Documents: Bill of Sale
- The second of just three examples built by World Racing Enterprises
- Campaigned with success in the early 1960s
- 1st overall at the 1960 Agnano-Cappella dei Cangiani hill climb
- Restored in Italy during the 1980s; owned by the consignor for 30 years
- Retains its original Maserati engine
- Documented by Maserati historian Walter Bäumer
In 1959, an American driver, Tony Settember, purchased a 200 S engine with the intention of using it in his Wilment. After enlisting British fabricator John Wadsworth to assist in the construction of a purpose-built tube frame, a ground-up car was completed in Modena’s various workshops under the company name of World Racing Enterprises (W.R.E.). At the Naples Grand Prix in July 1959, the new sports racer blew away the competition. Unhappy with being outdone by an American on their home territory, runners-up Luigi Bellucci and Mannato Boffa ordered their own W.R.E. on the spot.
Two additional cars were soon built under Bellucci’s leadership, with Wadsworth overseeing fabrication (Settember soon bowed out of the venture). All the W.R.E.-Maseratis featured aluminium coachwork, fully independent suspension, disc brakes at all four corners (inboard at the rear), a Halibrand quick-change differential with Corvette-style limited-slip, and cast-magnesium wheel discs on 15-inch Borrani rims.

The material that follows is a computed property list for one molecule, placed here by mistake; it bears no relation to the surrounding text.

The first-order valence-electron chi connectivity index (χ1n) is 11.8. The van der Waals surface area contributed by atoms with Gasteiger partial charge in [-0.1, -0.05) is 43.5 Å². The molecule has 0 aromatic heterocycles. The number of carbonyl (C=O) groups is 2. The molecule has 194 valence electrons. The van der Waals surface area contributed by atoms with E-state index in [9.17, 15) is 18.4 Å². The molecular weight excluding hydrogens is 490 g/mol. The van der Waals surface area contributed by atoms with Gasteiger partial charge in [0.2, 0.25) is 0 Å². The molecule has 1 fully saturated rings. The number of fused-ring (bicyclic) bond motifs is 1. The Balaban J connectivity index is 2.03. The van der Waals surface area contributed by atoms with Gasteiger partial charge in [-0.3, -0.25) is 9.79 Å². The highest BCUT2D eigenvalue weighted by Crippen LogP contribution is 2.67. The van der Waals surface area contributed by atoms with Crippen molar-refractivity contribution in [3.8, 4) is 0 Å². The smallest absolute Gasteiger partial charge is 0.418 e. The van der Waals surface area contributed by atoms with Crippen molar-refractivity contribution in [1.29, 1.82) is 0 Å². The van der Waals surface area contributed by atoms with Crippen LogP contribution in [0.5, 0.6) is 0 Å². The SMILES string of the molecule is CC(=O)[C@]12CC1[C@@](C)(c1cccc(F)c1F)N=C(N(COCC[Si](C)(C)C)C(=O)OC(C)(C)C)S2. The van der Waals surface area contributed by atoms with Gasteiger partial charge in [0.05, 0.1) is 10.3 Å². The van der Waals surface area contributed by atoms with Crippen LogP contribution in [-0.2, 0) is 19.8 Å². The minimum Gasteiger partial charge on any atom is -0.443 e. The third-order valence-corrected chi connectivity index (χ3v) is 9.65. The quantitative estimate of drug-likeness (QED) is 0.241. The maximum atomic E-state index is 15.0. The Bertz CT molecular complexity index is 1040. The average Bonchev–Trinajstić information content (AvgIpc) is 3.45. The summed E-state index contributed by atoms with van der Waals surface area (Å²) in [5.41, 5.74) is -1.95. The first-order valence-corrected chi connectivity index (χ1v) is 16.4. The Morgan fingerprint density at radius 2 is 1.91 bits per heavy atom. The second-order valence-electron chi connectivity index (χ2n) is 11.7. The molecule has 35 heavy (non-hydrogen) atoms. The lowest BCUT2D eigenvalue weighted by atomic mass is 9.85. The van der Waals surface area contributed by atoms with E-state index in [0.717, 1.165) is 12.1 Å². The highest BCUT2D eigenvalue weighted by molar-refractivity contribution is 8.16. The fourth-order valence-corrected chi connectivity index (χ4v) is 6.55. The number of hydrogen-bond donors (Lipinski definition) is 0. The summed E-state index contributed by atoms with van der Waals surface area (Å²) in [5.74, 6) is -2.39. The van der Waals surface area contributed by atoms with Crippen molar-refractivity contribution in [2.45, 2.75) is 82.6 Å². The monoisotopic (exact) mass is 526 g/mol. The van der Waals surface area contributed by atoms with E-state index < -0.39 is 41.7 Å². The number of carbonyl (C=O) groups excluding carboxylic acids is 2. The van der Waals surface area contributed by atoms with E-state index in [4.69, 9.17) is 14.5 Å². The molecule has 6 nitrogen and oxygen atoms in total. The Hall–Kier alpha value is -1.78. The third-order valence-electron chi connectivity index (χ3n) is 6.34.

As the second W.R.E.-Maserati built, chassis number 1002 completed assembly in late 1959 and debuted to a 1st Overall finish at the Agnano-Cappella dei Cangiani hill climb in March 1960. The three W.R.E.-Maseratis enjoyed substantial competition success over the following few years, but as their race records were never independently recorded by chassis, it is difficult to ascertain with certainty each car’s respective victories.
Like most upstart race cars, the W.R.E.-Maserati was soon outclassed by the evolving factory competition, and both Bellucci and Boffa eventually acquired the revolutionary new sports car from Modena, the Tipo 60 “Birdcage.”
Chassis number 1002 saw little race time following the advent of the “Birdcage”, and by 1972 it was acquired by Eugeno Orizio of Provaglio d’Iseo. After undergoing restoration in Italy during the late 1970s or 1980s, the W.R.E. was sold in 1987 to the current owner, who has continued to fastidiously maintain and service the car for the following 30 years. FIA papers dated from 2009 record chassis 1002 as being fully conforming to the original specifications, with original engine.
Documented with a full history by Maserati expert Walter Bäumer, period race records and photos, and a copy of coverage in the March 1961 issue of Sports Cars Illustrated, this rare W.R.E.-Maserati features its original 200 S engine and would make a stunning acquisition for any collector of 1950s road-racing specials.